Innovative Video Game Helps Teach HIV-Positive Teens About Safer Sex
July 15, 2009
Teaching teens who are living with HIV about sex is no easy task. But when it comes to subjects like making smart choices about sex and the risks of passing HIV on to others, the consequences of not getting through can be huge.
So how do you make sure that important information sinks in? A team of U.S. researchers thinks it has an answer: video games. Christine Markham, Ph.D., and her colleagues at the University of Texas School of Public Health and Baylor College of Medicine have developed a multimedia game called +CLICK. "It's a way of helping to get sexual risk reduction information and skills across to young people in an interactive and fun way," Markham explains. "Teens, young people, are very into media, video and computer technology. We thought it was really great to get more of an interactive format for them. ... It's set up in a very entertaining, captivating way that we think people will like."
The game is designed to customize itself to each person who plays: It starts by asking players simple questions, such as their age, gender and sexual experiences. Then it provides a tailored experience based on what that teen needs to know. +CLICK focuses on sexual behavior: It provides teens with the knowledge and tools they need to make informed decisions about issues such as whether to have sex or abstain, how and when to disclose their HIV status, and how to use condoms or other forms of contraception.
Markham has worked with young people for a decade, initially doing HIV prevention programs in classrooms. She shifted her focus to HIV-positive youth once she realized that there wasn't a lot of information out there for them. "There's a lot of materials out there on the Web for HIV-positive individuals, but not all of them are tailored especially for youth," Markham explains.
Also, young people are a group that clinicians and doctors often struggle with. "In a clinic setting, they weren't really sure if the information they were giving to teens about condom use was getting across to their [HIV-positive] clients," she says. By contrast, with its specific focus on young, HIV-positive people, +CLICK aims to helps get teens more engaged in learning important skills, like making wise decisions when it comes to sex. In fact, Markham expressed hope that the game could become an important tool in those very health care settings where doctors have trouble reaching teens. "We designed it to be used in a clinic setting: when a teen comes in to a clinic for a regular visit, this could be woven into the time in between waiting for blood draws or waiting to see the clinician or waiting to see the social worker," she says.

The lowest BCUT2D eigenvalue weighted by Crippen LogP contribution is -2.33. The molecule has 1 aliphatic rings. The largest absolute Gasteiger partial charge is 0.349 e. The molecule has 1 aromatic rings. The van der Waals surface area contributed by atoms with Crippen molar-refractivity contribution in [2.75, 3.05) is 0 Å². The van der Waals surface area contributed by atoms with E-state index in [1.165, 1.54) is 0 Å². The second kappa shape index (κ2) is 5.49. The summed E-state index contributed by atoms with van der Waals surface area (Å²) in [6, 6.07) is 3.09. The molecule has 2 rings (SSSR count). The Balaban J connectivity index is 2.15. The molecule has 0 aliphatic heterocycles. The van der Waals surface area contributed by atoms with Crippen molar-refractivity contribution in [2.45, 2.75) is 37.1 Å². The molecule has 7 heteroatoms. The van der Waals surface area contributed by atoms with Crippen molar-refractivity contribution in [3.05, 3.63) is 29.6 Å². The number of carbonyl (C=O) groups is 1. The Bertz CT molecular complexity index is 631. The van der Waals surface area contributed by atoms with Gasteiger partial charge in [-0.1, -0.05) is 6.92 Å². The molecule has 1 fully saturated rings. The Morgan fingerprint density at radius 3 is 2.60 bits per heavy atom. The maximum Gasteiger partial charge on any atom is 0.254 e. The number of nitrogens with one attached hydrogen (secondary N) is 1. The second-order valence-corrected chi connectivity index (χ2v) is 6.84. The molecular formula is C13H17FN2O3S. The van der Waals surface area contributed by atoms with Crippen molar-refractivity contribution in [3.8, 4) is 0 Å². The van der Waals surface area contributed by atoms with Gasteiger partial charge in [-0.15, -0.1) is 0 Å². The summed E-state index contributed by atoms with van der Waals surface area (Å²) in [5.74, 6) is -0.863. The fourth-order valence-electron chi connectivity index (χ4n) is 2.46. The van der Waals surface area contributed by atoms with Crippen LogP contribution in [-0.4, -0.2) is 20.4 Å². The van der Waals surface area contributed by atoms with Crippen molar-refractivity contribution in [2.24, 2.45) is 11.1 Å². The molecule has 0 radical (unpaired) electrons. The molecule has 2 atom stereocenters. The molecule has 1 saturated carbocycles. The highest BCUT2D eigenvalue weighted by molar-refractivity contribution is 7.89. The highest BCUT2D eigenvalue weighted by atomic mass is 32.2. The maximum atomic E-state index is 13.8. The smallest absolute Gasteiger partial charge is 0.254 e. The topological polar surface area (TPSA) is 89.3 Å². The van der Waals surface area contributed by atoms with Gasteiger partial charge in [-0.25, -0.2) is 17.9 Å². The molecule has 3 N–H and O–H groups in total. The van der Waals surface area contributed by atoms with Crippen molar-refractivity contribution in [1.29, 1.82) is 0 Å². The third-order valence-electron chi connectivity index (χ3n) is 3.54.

Markham and her colleagues have high hopes that +CLICK will make a real impact on the young people who play it. Based on the pilot study they conducted, they have reason to be optimistic.
The study included 32 teenagers, more than half of whom had been HIV positive since birth, and almost two-thirds of whom were female. Before they began playing +CLICK, they filled out short questionnaires about their sexual knowledge -- issues that would be covered by the game itself. After completing the game, they answered a similar set of questions.
The feedback was extremely positive: Most players seemed to internalize what the game taught them well, and considered the content trustworthy. Many players also said that they found the game easy to use, would tell their friends about it and would consider playing again.
Not only did the lessons work, but there was an added benefit: The researchers discovered that players who thought of new questions about sex while playing the game felt more comfortable asking them to doctors and clinicians afterward. Also, care givers found it easier to talk with teenagers who had played the game.
Programmers are tweaking +CLICK slightly before its public release, which is slated for early next year. Most of the changes simply fix glitches, but some are alterations based on feedback from the pilot test. One big difference is in how the game will be accessed: Teens who tested it said they wanted the ability to use it from outside the clinic or doctor's office. As a result, the final game will be online and available to anyone with an Internet connection.
The feedback on +CLICK has been so positive that Markham and her colleagues have begun work on a second game, this one dealing with HIV medications and the importance of adherence. They've begun limited testing for the adherence game, with hopes that it will be ready for a pilot test by the end of the year.
This article was provided by TheBody.com.
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